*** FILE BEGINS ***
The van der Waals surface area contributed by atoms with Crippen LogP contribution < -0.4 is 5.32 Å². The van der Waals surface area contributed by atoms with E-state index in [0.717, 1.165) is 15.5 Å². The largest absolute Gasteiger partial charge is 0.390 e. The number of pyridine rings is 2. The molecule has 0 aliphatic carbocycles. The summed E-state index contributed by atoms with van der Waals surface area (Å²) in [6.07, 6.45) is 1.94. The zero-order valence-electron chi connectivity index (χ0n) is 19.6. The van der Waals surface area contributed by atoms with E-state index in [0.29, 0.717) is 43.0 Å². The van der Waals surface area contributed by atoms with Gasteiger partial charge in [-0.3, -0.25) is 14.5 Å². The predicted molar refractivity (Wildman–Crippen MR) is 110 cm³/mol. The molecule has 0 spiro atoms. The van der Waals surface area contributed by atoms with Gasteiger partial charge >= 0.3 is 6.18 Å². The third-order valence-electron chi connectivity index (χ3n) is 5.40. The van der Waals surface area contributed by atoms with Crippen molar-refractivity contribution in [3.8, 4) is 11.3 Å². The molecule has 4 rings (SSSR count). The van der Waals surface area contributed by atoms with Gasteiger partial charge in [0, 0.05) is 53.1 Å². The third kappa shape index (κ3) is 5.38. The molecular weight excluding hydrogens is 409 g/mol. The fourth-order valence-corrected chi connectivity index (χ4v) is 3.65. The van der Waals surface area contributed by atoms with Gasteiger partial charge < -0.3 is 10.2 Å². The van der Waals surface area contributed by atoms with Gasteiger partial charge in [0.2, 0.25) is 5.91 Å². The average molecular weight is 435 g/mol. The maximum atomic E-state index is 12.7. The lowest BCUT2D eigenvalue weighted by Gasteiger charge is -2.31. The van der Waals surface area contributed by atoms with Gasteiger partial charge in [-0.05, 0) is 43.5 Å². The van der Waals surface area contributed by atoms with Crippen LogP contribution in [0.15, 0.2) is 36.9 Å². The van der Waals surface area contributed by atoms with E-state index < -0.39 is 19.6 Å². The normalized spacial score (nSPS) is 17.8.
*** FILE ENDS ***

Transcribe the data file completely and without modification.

The van der Waals surface area contributed by atoms with Crippen LogP contribution < -0.4 is 5.32 Å². The van der Waals surface area contributed by atoms with E-state index in [0.717, 1.165) is 15.5 Å². The largest absolute Gasteiger partial charge is 0.390 e. The number of pyridine rings is 2. The molecule has 0 aliphatic carbocycles. The summed E-state index contributed by atoms with van der Waals surface area (Å²) in [6.07, 6.45) is 1.94. The zero-order valence-electron chi connectivity index (χ0n) is 19.6. The van der Waals surface area contributed by atoms with E-state index in [0.29, 0.717) is 43.0 Å². The van der Waals surface area contributed by atoms with Gasteiger partial charge in [-0.3, -0.25) is 14.5 Å². The predicted molar refractivity (Wildman–Crippen MR) is 110 cm³/mol. The molecule has 0 spiro atoms. The van der Waals surface area contributed by atoms with Gasteiger partial charge >= 0.3 is 6.18 Å². The third-order valence-electron chi connectivity index (χ3n) is 5.40. The van der Waals surface area contributed by atoms with Crippen molar-refractivity contribution in [3.8, 4) is 11.3 Å². The molecule has 4 rings (SSSR count). The van der Waals surface area contributed by atoms with Gasteiger partial charge in [0, 0.05) is 53.1 Å². The third kappa shape index (κ3) is 5.38. The molecular weight excluding hydrogens is 409 g/mol. The fourth-order valence-corrected chi connectivity index (χ4v) is 3.65. The van der Waals surface area contributed by atoms with Gasteiger partial charge < -0.3 is 10.2 Å². The van der Waals surface area contributed by atoms with Gasteiger partial charge in [0.2, 0.25) is 5.91 Å². The average molecular weight is 435 g/mol. The maximum atomic E-state index is 12.7. The lowest BCUT2D eigenvalue weighted by Gasteiger charge is -2.31. The van der Waals surface area contributed by atoms with Gasteiger partial charge in [-0.05, 0) is 43.5 Å². The van der Waals surface area contributed by atoms with Crippen LogP contribution in [0.15, 0.2) is 36.9 Å². The van der Waals surface area contributed by atoms with E-state index < -0.39 is 19.6 Å². The normalized spacial score (nSPS) is 17.8.